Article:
I had a workbench in the garage that came with the house and was made out of an old solid core door and some 4x4s and 2x6s. It was 7'x3' and massive, took up a lot of space in the garage, and was mostly full of junk and wasted space. I decided rather than a deep workbench, I wanted one that was pretty shallow, but very long.
So I built a workbench that's 18" deep and 20ft long. I won't actually use it as a workbench except for small things, mostly it will hold tools, chargers, a bench grinder, a vice, etc. on top. Underneath there will be spots for my tools drawers, air compressor, shopvac, a couple shelves, trashcans of chicken food and organic fertilizer, etc.
The work surface
I put channels in a 2x4 frame to hold 1/2" OSB, and then the masonite is glued on top of the OSB and edges of the 2x4's. That way you can't see the edge of the OSB, just the face of the 2x4 and 1/4" masonite. In this video underneath you can see the OSB and short blocks of 2x2 I used at each corner. This allowed me to screw orthogonally cross-grain to cross-grain (no toe-screwing, or screwing into end grain).
The lower shelves
For the lower shelves I wanted to just use 2x2s and didn't want to go to the effort of doing the channels+OSB+masonite. So it's just 1/2" AC plywood sitting on top of the 2x2 frame. The 2x2" have lap joints at the corners (hidden lap joints on the front), which you can't really see in the video because they are hidden by the shelf surface. The plywood is attached via screws from underneath.
It is constructed out of:
2x4 - frame of top surface and most legs
4x4 - leg on the corner by the inside door (other corner is attached to the foundation)
2x2 - frame of lower shelves, corner support for work surface framing
1/2" OSB - main structure of work surface, hidden
1/4" masonite - surface of bench
1/2" AC plywood - lower shelf surface
Everything is attached via screws except the masonite surface is glued down
No screw heads are visible from the front/top/ends, only if you get down and look underneath. :)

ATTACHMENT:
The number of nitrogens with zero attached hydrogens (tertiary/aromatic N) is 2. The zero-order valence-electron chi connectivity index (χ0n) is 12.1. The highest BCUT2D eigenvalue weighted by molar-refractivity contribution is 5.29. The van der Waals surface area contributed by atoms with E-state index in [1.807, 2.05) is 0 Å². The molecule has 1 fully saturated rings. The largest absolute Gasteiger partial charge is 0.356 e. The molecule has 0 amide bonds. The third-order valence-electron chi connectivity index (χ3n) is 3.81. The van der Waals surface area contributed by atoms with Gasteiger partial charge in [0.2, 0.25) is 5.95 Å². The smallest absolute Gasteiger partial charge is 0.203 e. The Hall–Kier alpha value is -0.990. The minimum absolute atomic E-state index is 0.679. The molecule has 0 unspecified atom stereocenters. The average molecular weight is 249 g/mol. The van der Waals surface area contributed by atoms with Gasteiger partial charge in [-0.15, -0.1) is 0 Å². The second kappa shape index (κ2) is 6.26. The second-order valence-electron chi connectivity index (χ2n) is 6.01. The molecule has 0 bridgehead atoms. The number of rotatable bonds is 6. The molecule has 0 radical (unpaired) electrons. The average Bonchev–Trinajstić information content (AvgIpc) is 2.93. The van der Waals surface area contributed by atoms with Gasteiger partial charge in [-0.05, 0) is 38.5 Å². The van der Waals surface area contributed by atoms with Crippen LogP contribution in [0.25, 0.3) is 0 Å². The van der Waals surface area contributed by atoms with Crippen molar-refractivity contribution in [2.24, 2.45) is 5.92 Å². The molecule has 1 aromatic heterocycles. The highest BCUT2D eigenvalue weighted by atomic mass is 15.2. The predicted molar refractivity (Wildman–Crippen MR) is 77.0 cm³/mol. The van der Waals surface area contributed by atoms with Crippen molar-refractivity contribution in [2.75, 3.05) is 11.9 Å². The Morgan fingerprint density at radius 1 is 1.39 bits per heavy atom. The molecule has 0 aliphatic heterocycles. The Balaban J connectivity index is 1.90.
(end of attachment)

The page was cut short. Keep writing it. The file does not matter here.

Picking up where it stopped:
The rear rails of the top work surface and the lower shelves are attached to the wood wall at the 16" on center studs.
The side rail of the top work surface is attached to the foundation with masonry anchors (it's not going anywhere).
The two lower shelves are where they are to provide additional support for the legs. There is one leg that does not have additional support, it's pretty solid but I might decide to add a brace there.
I did the end corner miter by hand, but didn't come together perfectly, so there is a small gap I will need to fill with wood putty or something :( This is one of the few times I wish I had access to a nice miter saw.
Because I don't have a table saw, to cut the channels for the OSB I constructed my own fence jig out of OSB and 2x4s so I could do the cuts with my circular saw. This was very time consuming, a table saw (or router/rotozip) would have taken way less time. It worked, but the cuts weren't as good as a table saw would be either. But luckily all those cuts are hidden under the masonite :)
All screw holes were predrilled and countersunk. Most the time I was using a drill to make the hole, a counter-sink bit in my driver, and another driver for the screw. It was pretty time consuming, but way faster than using only one drill (which is what I used to do before I had my nice Bosch tools).
I considered using marmoleum for the surface, but even using remnants it was going to cost a lot more than masonite.